Utila spiny-tailed iguana
This fascinating reptile is found only in a tiny (8 km²) area of mangrove forest on the island of Utila off Honduras. The development of the region for tourism has led to habitat loss as areas are cleared for construction and contaminated by waste, and the remaining mangroves are fragmented and have been invaded by introduced plants, which cover the ground and make the habitat unsuitable for females to lay their eggs. The iguana is also hunted for meat, and only around 10,000 are thought to remain.
Spiny-tailed iguanas are one of only two lizard species that live exclusively in mangrove swamps. They nest on sandy beaches and the young move into the mangrove swamps when they hatch. The youngsters are darker in colour than the adults, enabling them to hide from predators. Once they reach the age of about one year they take up the arboreal life of adults. They eat a mostly herbivorous diet but sometimes take smaller animals, eggs and insects.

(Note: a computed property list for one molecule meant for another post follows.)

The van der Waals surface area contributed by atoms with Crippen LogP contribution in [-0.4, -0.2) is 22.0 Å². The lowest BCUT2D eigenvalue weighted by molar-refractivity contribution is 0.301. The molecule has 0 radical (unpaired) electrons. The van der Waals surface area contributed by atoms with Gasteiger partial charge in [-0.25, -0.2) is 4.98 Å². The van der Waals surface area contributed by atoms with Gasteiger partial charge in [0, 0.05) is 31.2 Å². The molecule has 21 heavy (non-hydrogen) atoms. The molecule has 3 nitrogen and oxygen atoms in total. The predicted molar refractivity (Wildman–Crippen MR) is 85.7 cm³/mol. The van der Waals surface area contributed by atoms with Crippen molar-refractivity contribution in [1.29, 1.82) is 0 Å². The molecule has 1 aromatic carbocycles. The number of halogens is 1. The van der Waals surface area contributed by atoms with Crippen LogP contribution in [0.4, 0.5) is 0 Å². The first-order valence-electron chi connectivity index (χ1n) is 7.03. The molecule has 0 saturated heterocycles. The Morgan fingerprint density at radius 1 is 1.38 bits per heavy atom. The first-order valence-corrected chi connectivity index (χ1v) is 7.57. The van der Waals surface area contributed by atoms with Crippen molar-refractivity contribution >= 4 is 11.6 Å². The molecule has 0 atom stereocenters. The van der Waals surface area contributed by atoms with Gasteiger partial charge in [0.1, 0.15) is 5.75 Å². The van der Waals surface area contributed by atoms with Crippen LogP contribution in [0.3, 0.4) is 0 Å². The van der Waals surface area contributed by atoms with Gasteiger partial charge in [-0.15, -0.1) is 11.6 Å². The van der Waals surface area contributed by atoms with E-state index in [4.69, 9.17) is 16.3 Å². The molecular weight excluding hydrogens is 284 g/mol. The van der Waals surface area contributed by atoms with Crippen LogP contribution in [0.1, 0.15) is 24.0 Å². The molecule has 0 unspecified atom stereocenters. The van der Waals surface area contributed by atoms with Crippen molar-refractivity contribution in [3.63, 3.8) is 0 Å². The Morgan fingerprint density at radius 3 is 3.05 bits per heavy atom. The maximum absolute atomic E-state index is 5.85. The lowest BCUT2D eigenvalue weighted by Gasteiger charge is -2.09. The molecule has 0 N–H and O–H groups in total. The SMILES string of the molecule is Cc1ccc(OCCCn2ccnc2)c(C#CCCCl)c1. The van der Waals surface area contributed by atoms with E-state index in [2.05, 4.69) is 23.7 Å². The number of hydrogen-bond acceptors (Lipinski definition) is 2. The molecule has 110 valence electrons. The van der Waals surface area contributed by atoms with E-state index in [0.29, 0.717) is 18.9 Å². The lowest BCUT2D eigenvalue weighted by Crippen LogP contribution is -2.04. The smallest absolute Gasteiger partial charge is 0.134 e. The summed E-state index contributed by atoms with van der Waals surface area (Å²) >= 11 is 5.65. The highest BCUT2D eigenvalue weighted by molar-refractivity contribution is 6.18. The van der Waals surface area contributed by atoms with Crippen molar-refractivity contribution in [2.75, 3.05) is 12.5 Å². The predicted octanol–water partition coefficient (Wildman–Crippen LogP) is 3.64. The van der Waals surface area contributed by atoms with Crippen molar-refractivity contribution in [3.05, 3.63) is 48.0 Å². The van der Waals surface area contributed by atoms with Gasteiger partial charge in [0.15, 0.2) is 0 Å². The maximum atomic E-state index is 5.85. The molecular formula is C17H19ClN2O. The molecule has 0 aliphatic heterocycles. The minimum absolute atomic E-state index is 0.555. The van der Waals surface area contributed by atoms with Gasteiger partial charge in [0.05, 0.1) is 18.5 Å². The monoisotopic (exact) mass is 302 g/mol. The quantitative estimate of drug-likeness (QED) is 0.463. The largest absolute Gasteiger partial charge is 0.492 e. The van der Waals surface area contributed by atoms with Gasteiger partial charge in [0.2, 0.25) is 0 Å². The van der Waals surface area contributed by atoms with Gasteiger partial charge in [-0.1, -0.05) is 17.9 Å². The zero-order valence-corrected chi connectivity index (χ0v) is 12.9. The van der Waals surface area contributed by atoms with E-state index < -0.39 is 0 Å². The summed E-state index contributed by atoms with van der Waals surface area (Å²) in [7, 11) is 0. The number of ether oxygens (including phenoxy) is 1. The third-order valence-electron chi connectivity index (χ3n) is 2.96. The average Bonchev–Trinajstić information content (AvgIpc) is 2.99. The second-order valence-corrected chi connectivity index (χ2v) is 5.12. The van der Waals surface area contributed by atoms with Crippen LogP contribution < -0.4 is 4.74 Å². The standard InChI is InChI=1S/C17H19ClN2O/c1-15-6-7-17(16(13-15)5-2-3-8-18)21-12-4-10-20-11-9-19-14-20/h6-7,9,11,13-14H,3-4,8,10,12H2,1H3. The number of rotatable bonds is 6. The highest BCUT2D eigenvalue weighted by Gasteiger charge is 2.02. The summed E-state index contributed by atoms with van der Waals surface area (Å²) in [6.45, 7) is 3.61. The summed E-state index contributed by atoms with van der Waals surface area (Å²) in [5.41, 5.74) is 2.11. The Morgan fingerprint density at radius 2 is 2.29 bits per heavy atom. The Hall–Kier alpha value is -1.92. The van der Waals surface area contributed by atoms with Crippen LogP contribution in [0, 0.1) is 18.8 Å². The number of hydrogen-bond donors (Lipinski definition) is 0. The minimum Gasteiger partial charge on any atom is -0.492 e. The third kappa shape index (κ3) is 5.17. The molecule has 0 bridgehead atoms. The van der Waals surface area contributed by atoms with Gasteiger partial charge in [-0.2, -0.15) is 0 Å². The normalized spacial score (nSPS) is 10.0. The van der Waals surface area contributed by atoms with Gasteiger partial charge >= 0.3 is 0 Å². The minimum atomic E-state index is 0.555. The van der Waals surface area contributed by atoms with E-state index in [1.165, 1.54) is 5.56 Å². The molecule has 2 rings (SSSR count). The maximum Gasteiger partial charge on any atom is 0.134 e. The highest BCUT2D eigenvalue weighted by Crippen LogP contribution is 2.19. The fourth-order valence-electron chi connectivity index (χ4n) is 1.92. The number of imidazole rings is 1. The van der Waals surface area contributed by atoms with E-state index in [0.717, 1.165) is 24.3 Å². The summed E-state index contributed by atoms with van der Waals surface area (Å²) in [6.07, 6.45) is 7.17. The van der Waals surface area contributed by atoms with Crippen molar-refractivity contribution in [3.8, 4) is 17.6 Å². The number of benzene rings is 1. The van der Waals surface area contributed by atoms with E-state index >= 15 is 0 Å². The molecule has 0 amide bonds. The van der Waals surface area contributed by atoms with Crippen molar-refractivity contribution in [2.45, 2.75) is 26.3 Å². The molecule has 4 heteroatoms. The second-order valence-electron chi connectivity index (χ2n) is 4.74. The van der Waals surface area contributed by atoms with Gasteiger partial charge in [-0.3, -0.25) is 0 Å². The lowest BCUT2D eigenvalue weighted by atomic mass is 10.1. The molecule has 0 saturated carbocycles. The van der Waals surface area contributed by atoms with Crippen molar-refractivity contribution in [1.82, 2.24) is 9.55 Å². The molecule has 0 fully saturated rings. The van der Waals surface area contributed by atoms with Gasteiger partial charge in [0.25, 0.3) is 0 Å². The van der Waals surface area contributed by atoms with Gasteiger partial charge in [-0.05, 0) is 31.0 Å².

Males are larger than females, growing up to 30 cm in length, and have a dorsal crest made up of 56 large black and white spines.
The species is protected by Honduran law: there is a ban on hunting and education campaigns have reduced demand. Several organisations are collaborating on a conservation programme in the country, trying to protect habitat and “head-start” iguana hatchlings in a captive facility, protecting them until they are better able to cope in the wild. Conservationists also work with developers to choose building sites that preserve as much undisturbed beach as possible so that the iguanas can continue to lay and hatch their eggs successfully.
Durrell is one of a group of organisations breeding spiny-tailed iguanas in captivity to ensure that the species will survive even if more animals are lost to hunting or hurricanes.